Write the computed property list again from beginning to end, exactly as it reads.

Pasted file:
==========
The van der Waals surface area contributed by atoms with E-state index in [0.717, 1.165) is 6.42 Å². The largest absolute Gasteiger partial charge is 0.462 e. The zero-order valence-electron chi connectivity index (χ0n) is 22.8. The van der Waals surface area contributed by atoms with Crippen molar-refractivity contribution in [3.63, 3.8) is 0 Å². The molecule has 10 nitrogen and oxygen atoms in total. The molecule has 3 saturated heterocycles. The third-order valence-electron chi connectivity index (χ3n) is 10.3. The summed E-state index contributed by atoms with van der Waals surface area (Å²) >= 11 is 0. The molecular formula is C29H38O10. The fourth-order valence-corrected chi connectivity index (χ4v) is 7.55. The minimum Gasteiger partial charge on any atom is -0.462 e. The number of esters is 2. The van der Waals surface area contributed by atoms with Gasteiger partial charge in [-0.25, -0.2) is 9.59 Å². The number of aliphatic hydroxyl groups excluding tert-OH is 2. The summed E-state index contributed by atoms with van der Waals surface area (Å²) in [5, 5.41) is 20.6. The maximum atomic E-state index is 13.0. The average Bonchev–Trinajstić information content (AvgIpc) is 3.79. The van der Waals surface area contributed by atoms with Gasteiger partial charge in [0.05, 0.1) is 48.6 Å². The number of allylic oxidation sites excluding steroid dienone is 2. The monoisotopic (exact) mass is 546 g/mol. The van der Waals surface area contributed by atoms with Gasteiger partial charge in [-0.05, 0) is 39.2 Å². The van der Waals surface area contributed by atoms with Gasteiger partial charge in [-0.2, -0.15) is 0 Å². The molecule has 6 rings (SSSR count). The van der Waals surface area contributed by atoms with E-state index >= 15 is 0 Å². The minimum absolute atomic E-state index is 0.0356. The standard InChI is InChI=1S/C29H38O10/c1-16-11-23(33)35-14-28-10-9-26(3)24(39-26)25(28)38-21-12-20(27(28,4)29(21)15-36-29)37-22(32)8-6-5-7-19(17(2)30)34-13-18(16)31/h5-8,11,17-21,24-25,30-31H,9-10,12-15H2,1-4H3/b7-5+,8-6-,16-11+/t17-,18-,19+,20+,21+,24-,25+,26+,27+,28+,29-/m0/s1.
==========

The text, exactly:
The van der Waals surface area contributed by atoms with E-state index in [0.717, 1.165) is 6.42 Å². The largest absolute Gasteiger partial charge is 0.462 e. The zero-order valence-electron chi connectivity index (χ0n) is 22.8. The van der Waals surface area contributed by atoms with Crippen molar-refractivity contribution in [3.63, 3.8) is 0 Å². The molecule has 10 nitrogen and oxygen atoms in total. The molecule has 3 saturated heterocycles. The third-order valence-electron chi connectivity index (χ3n) is 10.3. The summed E-state index contributed by atoms with van der Waals surface area (Å²) >= 11 is 0. The molecular formula is C29H38O10. The fourth-order valence-corrected chi connectivity index (χ4v) is 7.55. The minimum Gasteiger partial charge on any atom is -0.462 e. The number of esters is 2. The van der Waals surface area contributed by atoms with Gasteiger partial charge in [-0.25, -0.2) is 9.59 Å². The number of aliphatic hydroxyl groups excluding tert-OH is 2. The summed E-state index contributed by atoms with van der Waals surface area (Å²) in [5, 5.41) is 20.6. The maximum atomic E-state index is 13.0. The average Bonchev–Trinajstić information content (AvgIpc) is 3.79. The van der Waals surface area contributed by atoms with Gasteiger partial charge in [0.05, 0.1) is 48.6 Å². The number of allylic oxidation sites excluding steroid dienone is 2. The monoisotopic (exact) mass is 546 g/mol. The van der Waals surface area contributed by atoms with Gasteiger partial charge in [-0.05, 0) is 39.2 Å². The van der Waals surface area contributed by atoms with Gasteiger partial charge in [-0.2, -0.15) is 0 Å². The molecule has 6 rings (SSSR count). The van der Waals surface area contributed by atoms with E-state index >= 15 is 0 Å². The minimum absolute atomic E-state index is 0.0356. The standard InChI is InChI=1S/C29H38O10/c1-16-11-23(33)35-14-28-10-9-26(3)24(39-26)25(28)38-21-12-20(27(28,4)29(21)15-36-29)37-22(32)8-6-5-7-19(17(2)30)34-13-18(16)31/h5-8,11,17-21,24-25,30-31H,9-10,12-15H2,1-4H3/b7-5+,8-6-,16-11+/t17-,18-,19+,20+,21+,24-,25+,26+,27+,28+,29-/m0/s1.